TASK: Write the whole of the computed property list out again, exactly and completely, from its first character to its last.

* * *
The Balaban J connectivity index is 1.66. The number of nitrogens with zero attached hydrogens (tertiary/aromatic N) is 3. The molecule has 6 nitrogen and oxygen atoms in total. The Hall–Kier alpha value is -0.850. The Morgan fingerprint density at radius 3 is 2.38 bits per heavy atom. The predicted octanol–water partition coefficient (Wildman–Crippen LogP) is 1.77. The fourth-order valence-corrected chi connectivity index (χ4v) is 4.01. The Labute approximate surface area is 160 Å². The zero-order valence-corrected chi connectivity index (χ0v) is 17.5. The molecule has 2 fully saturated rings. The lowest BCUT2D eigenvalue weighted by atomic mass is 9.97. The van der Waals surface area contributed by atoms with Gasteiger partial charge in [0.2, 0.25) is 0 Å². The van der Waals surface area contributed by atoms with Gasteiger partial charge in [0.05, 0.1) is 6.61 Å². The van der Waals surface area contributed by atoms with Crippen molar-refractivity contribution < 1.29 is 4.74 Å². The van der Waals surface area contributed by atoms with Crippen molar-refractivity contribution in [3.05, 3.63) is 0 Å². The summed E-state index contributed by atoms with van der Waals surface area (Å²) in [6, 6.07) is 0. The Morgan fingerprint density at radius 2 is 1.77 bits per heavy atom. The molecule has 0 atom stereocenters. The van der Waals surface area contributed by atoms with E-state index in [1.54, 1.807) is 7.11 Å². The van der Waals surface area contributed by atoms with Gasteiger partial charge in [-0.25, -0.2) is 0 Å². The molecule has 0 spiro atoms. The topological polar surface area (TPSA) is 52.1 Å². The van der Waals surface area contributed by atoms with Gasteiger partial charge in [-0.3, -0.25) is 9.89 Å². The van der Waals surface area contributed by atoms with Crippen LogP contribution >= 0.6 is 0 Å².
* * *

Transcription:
The Balaban J connectivity index is 1.66. The number of nitrogens with zero attached hydrogens (tertiary/aromatic N) is 3. The molecule has 6 nitrogen and oxygen atoms in total. The Hall–Kier alpha value is -0.850. The Morgan fingerprint density at radius 3 is 2.38 bits per heavy atom. The predicted octanol–water partition coefficient (Wildman–Crippen LogP) is 1.77. The fourth-order valence-corrected chi connectivity index (χ4v) is 4.01. The Labute approximate surface area is 160 Å². The zero-order valence-corrected chi connectivity index (χ0v) is 17.5. The molecule has 2 fully saturated rings. The lowest BCUT2D eigenvalue weighted by atomic mass is 9.97. The van der Waals surface area contributed by atoms with Gasteiger partial charge in [0.2, 0.25) is 0 Å². The van der Waals surface area contributed by atoms with Gasteiger partial charge in [0.05, 0.1) is 6.61 Å². The van der Waals surface area contributed by atoms with Crippen molar-refractivity contribution < 1.29 is 4.74 Å². The van der Waals surface area contributed by atoms with Crippen molar-refractivity contribution in [3.05, 3.63) is 0 Å². The summed E-state index contributed by atoms with van der Waals surface area (Å²) in [6, 6.07) is 0. The Morgan fingerprint density at radius 2 is 1.77 bits per heavy atom. The molecule has 0 atom stereocenters. The van der Waals surface area contributed by atoms with E-state index in [1.54, 1.807) is 7.11 Å². The van der Waals surface area contributed by atoms with Gasteiger partial charge in [-0.25, -0.2) is 0 Å². The molecule has 0 spiro atoms. The topological polar surface area (TPSA) is 52.1 Å². The van der Waals surface area contributed by atoms with Gasteiger partial charge in [-0.3, -0.25) is 9.89 Å². The van der Waals surface area contributed by atoms with Crippen LogP contribution >= 0.6 is 0 Å².